Effects of body size and sociodemographic characteristics on differences between self-reported and measured anthropometric data in middle-aged men and women: the EPIC-Norfolk study.
European Journal of Clinical Nutrition 2010 ; 65: 357-67.
DOI : 10.1038/ejcn.2010.259
PubMed ID : 21179050
PMCID : 0
To investigate the effects of body size and sociodemographic characteristics on differences between self-reported (SR) and measured anthropometric data in men and women.
This study comprises 9933 men and 11,856 women aged 39-79 years at baseline survey (1993-1997) in the EPIC-Norfolk study (Norfolk arm of the European Investigation into Cancer and Nutrition Study). The effects of sex, measured height, weight, age group, educational level and social class on differences between SR and measured weight, height, body mass index (BMI), waist, hip and waist-to-hip ratio (WHR) were examined.
There were systematic differences between SR and measured anthropometric measurements by sex, measured height, weight and sociodemographic characteristics. Height was overestimated in both sexes while weight, waist, hip, and consequently, BMI and WHR were underestimated. Being male, shorter, heavier, older, and having no educational qualifications and manual occupation were independently associated with overreporting of height, and underreporting of weight was associated independently with being female, shorter, heavier, younger age, and higher education level and social class. Underreporting of waist circumference was strongly associated with being female and higher measured waist circumference, while underreporting of hip circumference was associated with being male and higher measured hip circumference. Furthermore, there was substantial degree of misclassification of BMI and waist circumference categories for both general and central obesity associated with SR data.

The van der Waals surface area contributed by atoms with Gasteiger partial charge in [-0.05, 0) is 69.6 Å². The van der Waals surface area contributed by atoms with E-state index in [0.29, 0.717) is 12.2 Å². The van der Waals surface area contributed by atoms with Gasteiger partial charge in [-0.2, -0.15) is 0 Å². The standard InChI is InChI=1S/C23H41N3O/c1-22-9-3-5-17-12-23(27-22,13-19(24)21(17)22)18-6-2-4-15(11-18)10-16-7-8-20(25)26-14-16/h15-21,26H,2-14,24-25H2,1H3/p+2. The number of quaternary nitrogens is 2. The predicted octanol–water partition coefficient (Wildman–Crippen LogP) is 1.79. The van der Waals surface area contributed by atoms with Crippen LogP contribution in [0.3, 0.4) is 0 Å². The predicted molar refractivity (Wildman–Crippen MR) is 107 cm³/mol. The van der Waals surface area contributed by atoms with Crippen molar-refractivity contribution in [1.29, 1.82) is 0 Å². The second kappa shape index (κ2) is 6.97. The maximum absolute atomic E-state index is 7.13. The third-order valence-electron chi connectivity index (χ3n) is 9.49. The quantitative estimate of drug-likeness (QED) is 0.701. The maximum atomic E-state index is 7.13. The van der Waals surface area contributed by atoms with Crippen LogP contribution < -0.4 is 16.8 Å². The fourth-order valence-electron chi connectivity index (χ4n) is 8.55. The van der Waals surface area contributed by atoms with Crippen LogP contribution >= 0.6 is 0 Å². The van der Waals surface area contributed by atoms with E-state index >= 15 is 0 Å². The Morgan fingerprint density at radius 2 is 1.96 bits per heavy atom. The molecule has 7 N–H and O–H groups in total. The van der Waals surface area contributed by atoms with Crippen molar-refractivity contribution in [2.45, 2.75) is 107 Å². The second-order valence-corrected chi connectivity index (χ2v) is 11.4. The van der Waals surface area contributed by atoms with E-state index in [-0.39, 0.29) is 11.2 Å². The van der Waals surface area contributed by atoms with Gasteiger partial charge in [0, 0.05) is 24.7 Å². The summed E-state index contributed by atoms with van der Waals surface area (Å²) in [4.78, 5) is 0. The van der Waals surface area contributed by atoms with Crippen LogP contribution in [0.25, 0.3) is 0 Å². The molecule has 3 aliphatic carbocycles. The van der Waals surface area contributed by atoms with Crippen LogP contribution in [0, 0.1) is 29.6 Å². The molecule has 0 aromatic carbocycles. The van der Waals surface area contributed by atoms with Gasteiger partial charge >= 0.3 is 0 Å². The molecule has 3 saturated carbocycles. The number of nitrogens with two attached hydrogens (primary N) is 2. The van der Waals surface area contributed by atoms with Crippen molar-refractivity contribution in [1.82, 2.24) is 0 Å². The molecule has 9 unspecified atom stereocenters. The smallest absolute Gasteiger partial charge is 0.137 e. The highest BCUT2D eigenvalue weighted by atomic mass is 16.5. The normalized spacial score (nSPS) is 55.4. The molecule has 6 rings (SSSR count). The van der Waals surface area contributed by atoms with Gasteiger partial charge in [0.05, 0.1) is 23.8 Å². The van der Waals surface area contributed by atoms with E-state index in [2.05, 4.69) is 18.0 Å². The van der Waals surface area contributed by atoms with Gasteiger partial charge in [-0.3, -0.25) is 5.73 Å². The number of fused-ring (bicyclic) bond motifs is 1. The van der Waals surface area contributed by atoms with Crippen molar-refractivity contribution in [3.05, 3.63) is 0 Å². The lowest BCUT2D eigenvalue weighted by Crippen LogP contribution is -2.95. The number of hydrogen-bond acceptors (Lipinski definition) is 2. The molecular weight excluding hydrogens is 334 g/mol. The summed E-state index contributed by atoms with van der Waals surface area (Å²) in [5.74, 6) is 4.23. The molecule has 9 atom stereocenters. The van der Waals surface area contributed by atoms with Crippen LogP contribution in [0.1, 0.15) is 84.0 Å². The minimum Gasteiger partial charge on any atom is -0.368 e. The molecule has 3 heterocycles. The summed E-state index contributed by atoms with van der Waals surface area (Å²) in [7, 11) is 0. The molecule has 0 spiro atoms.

These findings suggest that errors in SR anthropometric data, especially waist and hip circumference are influenced by actual body size as well as sociodemographic characteristics. These systematic differences may influence associations between SR anthropometric measures and health outcomes in epidemiological studies.